Tony Mitchell's bumpy road leads to UNT

COLORADO SPRINGS, Colo. -- Dec. 17 is supposed to be the big day.

After a frustrating year spent in limbo, that’s when blue-chip recruit Tony Mitchell is expected to become academically eligible for North Texas and finally be able to put on a college uniform.

After five consecutive seasons of at least 20 wins for the Mean Green, the addition of the 6-foot-8 ex-Missouri signee from Dallas would be a real boon for a Sun Belt school unaccustomed to landing talent that ESPN ranks in its top 25.

For Mitchell, the turning point came amid news reports centering on a spotty educational record that turned his college career into a dream deferred. He tuned out the talk of his shortcomings and went to work.

“I was on the news like every week,” Mitchell recalled last month after a workout at the U.S. Olympic Training Center. “I was like, ‘What’s going on?’

“It’s motivation. They can say what they want to say.”

Displaying his ability as a strong and versatile power forward has never been an issue for Mitchell. After a year away from organized competition, he not only made the USA Basketball under-19 team that competed at the world championships but also led the Americans in rebounding (7.6) and blocked shots (1.8) during the tournament in Latvia.

Where Mitchell needed to improve was in the classroom, and he appears to have done so since enrolling at North Texas in January shortly after the NCAA had ruled him a nonqualifier with Missouri. He’s done enough academically to the point where both he and UNT coach Johnny Jones are confident he’ll be eligible to play in December.

“He was extremely strong in his studies in the first semester he was here, and he’s off to a great start in the summer,” Jones said. “There are no indications I should believe he wouldn’t be available.

“He’s very focused and very determined. I don’t think he’d let anything get in the way after what happened.”

Mitchell’s college debut was delayed after he was dealt a series of academic setbacks. The Dallas Independent School District reportedly investigated how testing at Pinkston High had enabled Mitchell to quickly make up for nontransferable academic credits from the Center of Life Academy, a prep school in Miami he previously attended. Also, he wasn’t able to graduate from Pinkston until the summer because he had difficulty passing the state’s exit-level test.

It took months for the NCAA to rule Mitchell ineligible, and he said he became stressed with all the paperwork and phone calls and became withdrawn while sitting at home during the wait. Ultimately, the NCAA announced that it was rejecting Missouri’s appeal and that the school would not further pursue the matter.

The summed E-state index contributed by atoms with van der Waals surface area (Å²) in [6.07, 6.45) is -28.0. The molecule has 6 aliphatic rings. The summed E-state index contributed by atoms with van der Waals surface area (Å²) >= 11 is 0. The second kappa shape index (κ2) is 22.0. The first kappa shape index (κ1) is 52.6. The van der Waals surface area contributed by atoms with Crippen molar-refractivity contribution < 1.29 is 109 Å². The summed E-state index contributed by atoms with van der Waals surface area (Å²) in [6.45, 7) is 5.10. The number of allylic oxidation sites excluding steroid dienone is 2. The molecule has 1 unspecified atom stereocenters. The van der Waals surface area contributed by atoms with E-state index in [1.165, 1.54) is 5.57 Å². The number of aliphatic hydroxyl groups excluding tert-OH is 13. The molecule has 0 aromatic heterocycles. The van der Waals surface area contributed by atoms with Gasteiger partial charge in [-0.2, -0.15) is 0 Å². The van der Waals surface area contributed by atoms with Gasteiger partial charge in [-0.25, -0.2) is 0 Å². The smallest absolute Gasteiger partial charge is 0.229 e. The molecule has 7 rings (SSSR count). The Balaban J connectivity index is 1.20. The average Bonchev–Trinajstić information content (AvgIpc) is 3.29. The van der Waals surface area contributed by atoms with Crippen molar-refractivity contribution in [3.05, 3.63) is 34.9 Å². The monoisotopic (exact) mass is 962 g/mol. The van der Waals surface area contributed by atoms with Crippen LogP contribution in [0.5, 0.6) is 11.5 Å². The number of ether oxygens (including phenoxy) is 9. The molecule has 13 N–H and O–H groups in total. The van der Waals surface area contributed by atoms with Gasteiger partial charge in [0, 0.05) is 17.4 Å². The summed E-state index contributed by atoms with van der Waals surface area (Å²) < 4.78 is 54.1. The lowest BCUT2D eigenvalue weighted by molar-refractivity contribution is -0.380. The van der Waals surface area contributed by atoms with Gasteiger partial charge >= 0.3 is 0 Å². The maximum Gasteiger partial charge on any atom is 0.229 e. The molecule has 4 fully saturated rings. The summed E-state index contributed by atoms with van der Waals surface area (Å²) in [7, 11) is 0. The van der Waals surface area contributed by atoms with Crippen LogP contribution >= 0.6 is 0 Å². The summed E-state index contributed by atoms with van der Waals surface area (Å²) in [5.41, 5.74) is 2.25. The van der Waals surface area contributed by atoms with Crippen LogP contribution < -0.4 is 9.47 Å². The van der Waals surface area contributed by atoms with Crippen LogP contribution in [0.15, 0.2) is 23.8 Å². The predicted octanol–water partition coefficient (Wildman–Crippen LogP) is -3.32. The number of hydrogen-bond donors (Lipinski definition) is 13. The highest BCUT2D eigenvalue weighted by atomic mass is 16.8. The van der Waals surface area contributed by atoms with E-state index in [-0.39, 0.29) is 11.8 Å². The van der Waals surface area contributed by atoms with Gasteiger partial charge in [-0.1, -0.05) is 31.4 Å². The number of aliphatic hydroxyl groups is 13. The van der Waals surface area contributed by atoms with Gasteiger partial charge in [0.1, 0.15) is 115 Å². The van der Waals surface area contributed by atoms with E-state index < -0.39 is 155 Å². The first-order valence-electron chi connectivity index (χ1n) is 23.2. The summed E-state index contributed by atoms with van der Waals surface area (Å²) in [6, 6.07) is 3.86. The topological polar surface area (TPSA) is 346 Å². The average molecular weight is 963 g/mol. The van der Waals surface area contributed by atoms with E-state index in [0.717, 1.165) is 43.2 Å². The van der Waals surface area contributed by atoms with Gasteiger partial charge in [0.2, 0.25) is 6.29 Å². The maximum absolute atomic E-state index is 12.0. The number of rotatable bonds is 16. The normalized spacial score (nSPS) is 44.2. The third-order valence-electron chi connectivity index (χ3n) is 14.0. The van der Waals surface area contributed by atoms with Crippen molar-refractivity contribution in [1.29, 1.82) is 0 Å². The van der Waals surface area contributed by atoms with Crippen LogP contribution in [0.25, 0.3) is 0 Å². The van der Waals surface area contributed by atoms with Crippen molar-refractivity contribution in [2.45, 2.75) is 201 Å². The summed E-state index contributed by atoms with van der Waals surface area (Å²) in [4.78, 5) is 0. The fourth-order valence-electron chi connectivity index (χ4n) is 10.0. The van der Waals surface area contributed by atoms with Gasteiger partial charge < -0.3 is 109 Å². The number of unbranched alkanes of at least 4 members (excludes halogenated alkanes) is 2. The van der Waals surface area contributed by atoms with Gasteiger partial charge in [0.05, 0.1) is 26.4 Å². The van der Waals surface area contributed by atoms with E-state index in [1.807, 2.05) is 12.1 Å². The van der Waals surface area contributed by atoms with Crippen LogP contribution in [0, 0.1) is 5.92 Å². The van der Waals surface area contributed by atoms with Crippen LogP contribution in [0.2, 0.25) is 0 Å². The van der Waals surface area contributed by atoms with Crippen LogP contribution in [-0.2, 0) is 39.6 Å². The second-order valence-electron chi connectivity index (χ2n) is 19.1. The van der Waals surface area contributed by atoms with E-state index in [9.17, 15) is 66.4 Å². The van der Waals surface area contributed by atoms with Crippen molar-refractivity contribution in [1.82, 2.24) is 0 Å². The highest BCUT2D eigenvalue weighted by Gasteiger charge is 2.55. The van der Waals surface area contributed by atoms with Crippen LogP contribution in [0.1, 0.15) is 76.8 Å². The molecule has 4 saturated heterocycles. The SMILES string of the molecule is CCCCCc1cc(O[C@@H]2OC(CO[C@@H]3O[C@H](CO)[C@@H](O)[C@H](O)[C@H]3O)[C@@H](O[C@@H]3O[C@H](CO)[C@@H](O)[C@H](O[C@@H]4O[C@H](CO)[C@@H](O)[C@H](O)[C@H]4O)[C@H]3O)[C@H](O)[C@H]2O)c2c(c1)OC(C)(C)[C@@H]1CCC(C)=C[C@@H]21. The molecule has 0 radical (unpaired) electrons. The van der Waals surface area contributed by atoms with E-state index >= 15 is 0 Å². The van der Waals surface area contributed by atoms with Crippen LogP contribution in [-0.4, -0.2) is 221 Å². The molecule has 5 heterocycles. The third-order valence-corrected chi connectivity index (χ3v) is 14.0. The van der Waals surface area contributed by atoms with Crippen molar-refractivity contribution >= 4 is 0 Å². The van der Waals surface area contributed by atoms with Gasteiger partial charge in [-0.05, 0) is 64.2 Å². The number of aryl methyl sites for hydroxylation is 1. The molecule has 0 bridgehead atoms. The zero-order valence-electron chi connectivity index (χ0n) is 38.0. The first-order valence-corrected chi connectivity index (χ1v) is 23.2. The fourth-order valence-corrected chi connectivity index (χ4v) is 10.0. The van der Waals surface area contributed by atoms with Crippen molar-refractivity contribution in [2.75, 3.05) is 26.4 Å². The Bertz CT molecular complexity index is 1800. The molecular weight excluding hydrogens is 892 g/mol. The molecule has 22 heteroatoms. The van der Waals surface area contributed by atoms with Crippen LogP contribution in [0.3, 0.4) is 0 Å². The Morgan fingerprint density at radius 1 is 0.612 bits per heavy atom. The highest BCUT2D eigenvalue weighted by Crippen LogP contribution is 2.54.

“Membership has made it a priority that prospective student-athletes be academically prepared,” Kevin Lennon, the NCAA’s vice president of academic and membership affairs, said then in a statement. “The standards are clear and serve as the foundation for the other NCAA academic requirements that must be met once a student-athlete enters college.”

Mitchell’s mother, Angie, broke it to him that he wouldn’t be able to go to Missouri.

“I was really emotional,” said Mitchell, who was told the NCAA would not accept two core classes from the Center of Life Academy. “Throughout the whole thing, it was frustrating. You got to stay humble and fight through it, though.”

Mitchell decided that rather than head to a junior college, he would attend nearby North Texas and sit out a year while working on academic requirements. Jones, who has led North Texas to the NCAA tournament twice in the past four years, had recruited Mitchell before he committed to Missouri.

“It’s already a winning program,” Mitchell said. “I’m just trying to take it to national heights, basically take the program to another level than it’s already at.”

Mitchell, who can neither play nor practice with the Mean Green while sitting out without an athletic scholarship, realized he did have old habits he needed to change. After all, he said the reason he went to Florida to attend prep school in the first place was to try to make up for poor academics.

“Starting off my freshman year of high school, I messed up really bad,” Mitchell said. “I was playing catch-up throughout high school. I was a class clown. Failing, basically.”

And now?

“I take my books seriously. Back in the day, I really didn’t care about it. Now I’m on top of my stuff. I’m just doing my work -- studying, writing papers, being a regular college student, putting my books before basketball.

“I learned quickly. My coaches really carried me throughout that time -- how to study, time management.”

Mitchell is relegated to staying in shape in the school’s recreation center, but Jones has been able to help get him acclimated in the college setting off the court.

“He comes by our offices, and it’s about growth,” Jones said. “Be on time. That’s half the battle. Get to where you’re supposed to be. Be reliable.

“The basketball portion will come rather easily for him.”

Jones, who played on a Final Four team at LSU and eventually helped recruit and coach Shaquille O’Neal at his alma mater, believes that Mitchell will become eligible just in time for when the Tigers come to Denton for a rare SEC-visits-Sun Belt battle. Mitchell might be rusty, but he should be raring to go after having played only nine real games in the past year, all for Team USA.

Mitchell said he’s not bitter about the circumstances that cost him a career at Missouri and expects big things to happen at his second-choice school.

So does his new coach.

“We look forward to mid-December,” Jones said. “He’s definitely on track. I’m happy for him and extremely excited for us as well.”